They’re called One Flew South, but Royal Reed, Chris Roberts and Eddie Bush, whose debut album is aptly titled Last of the Good Guys, actually had to fly north to launch their career.
The Nashville-based trio’s vocal sound fit in perfectly with the progressive thinkers at Decca/Universal Records, in whose New York offices they auditioned. The result was instant signing—both to a recording contract and song publishing deal with Sony/ATV Music Publishing.
But One Flew South is no overnight success. Rather, the three vocalist-songwriters have been involved in show business for years prior to hitting upon a perfect combination–and actualizing a long-held notion of a band starring three superbly matched vocalists.
Chris Roberts was the first future member of the threesome to test the concept. The New Orleans native, who had moved to New York by way of Montana (he met Royal in New York where both had gravitated in pursuit of a music career), ended up in Nashville, where he was encouraged by legendary country music singer-songwriter Larry Gatlin–who had his own stellar career singing lead in a trio with his brothers.
“We started talking about doing a vocal trio,” said Chris. “I hadn’t heard anything like that since Crosby, Stills & Nash.”
Hailing from El Paso, Royal Reed came from a musical family and played in a top circuit country/western band. After working as a studio and demo singer in Los Angeles, he wended his way to New York.
“We batted around the idea for a trio but never found a third person we liked,” Royal recalls. So he returned to Los Angeles, and Chris to Nashville, But Royal eventually headed to the Music City, too, when a friend enlisted him to play bass in a rock band.
Meanwhile, Chris hooked up with Marcus Hummon, a Nashville-based songwriter whose catalog contained six No. 1 hits from the likes of The Dixie Chicks, Tim McGraw and Rascal Flatts’ Grammy-winning “Bless the Broken Road.”
“We started to write together,” Chris continues. “We realized that we had a fairly strong musical connection. He embraced the trio idea and agreed with Larry that it was something that was missing from today’s music scene. We went through three or four different guys before finding Eddie.”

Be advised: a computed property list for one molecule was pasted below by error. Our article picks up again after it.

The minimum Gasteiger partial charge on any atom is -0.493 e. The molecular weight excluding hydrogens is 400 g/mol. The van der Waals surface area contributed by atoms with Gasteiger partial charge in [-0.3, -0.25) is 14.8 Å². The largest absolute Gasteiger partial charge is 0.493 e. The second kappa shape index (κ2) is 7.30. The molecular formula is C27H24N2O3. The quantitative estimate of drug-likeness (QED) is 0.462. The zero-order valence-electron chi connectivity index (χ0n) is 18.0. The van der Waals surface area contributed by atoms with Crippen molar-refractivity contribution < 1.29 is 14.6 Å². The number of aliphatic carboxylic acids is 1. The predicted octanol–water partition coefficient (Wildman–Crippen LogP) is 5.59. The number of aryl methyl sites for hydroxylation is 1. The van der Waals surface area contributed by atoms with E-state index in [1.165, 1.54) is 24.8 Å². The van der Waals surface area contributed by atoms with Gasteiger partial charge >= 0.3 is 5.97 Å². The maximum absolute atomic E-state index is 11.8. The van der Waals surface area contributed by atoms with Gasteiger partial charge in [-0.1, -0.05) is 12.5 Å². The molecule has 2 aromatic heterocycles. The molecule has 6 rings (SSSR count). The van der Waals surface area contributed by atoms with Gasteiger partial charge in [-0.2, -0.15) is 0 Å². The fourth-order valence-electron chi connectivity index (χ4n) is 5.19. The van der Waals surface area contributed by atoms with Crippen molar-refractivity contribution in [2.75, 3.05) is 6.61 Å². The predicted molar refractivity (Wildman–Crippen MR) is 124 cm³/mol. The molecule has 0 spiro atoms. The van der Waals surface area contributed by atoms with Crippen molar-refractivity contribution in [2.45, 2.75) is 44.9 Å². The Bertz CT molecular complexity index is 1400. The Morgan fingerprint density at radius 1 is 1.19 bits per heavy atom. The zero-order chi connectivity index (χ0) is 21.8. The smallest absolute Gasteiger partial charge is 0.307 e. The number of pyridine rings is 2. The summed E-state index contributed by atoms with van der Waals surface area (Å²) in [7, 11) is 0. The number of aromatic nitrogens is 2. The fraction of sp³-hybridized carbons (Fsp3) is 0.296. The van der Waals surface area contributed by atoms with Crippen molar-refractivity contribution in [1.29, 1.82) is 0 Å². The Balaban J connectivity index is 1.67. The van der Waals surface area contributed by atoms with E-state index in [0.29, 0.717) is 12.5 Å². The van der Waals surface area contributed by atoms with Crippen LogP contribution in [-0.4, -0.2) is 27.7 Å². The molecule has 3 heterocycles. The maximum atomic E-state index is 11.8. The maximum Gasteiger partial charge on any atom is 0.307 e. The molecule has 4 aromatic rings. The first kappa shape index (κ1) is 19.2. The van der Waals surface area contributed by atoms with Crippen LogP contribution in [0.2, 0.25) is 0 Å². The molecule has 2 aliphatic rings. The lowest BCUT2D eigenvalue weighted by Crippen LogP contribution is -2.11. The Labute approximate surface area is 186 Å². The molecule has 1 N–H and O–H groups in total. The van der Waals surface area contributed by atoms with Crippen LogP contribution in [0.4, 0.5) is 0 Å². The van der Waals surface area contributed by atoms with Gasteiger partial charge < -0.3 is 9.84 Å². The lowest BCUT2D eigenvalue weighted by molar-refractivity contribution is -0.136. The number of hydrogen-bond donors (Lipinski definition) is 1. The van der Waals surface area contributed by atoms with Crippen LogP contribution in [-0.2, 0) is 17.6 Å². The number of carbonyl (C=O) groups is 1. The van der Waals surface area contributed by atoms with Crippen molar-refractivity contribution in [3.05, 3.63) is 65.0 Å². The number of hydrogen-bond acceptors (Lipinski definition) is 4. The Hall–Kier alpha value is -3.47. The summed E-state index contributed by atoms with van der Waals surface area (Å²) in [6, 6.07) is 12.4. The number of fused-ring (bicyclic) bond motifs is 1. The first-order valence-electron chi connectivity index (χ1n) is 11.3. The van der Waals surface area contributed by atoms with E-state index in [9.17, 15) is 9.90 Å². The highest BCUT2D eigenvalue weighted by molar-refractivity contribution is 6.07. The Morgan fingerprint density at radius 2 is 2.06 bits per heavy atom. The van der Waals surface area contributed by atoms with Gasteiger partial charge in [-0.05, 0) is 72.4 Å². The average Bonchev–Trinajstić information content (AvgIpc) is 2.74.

Eddie Bush was a certified guitar hero back in his home state of South Carolina and throughout the Southeast.
“I started playing guitar when I was four years old,” said Eddie. “I played my first professional gig at 16.” After his hero and fellow guitar ace Eric Johnson took him under his wing, he began performing solo acoustic sets throughout the club circuit, and later opened theater shows for the likes of Ted Nugent, Cheap Trick, Sammy Hagar, Jefferson Starship, REO Speedwagon, Eddie Money and .38 Special. “I was making a country record in Nashville, so I started showcasing—and that’s how I met Marcus Hummon,” said Eddie.
Marcus had attended one of Eddie’s Nashville showcases, and brought him to Chris. Royal, of course, was already in town.
"From the first moment the three of us sang together it felt like home,” said Chris. “There was something about the way that we all came together,” added Royal. “Musically it all just fell into place.” It just felt right.”
The resulting demos quickly led to the Decca signing through a production deal with New York management company DSW Entertainment. The trio then proceeded to record their debut, Last of the Good Guys, with the help of top songwriters–most notably J.D. Souther, who co-wrote such Eagles’ classics as “Best of My Love” and “Heartache Tonight.” “With beautiful echoes of the great harmony groups like Poco, Eagles, even The Beach Boys; One Flew South are the new kids in town,” noted the legendary songwriter. Souther summed it up by saying; “It's been my good fortune to work with excellent writers and singers and these guys are right in that vein of turning good melodies into the harmonic adventures you hope for when you write these kinds of songs.”
Also enlisted were session musicians to provide an instrumental sound as classic as the three-part vocal blend. The key players were drummer John Gardner, bassist Mark Prentice, banjo player Wanda Vick, and of course Eddie on guitars–with added coloring from Bruce Hornsby & The Range guitarist George Marinelli and Marcus Hummon on acoustic guitar and mandolin and piano.
The process, as Eddie notes, was not without its challenges.
“Marcus brought songs to the table and once he heard us sing, had to figure out who sang what part and what our roles were,” he explains. “But when we wrote ‘Makin’ It Rain’ and ‘Sara’ we started growing and developing a sense of who we were as a group. These songs told us who we were, how to record and stack our voices together.”
"There is nothing in the world that gives us more pleasure than singing together,” says Eddie.
One Flew South, Royal, Chris and Eddie agree that through their meeting they’ve been given a chance to follow a shared passion. Their music unites them, their songs inspire them and together their talents, their desire and their artistry give them all the personal nourishment that they need. No studio magic, no bells or whistle; they all sing lead, simultaneously as one, indivisibly and beautifully.
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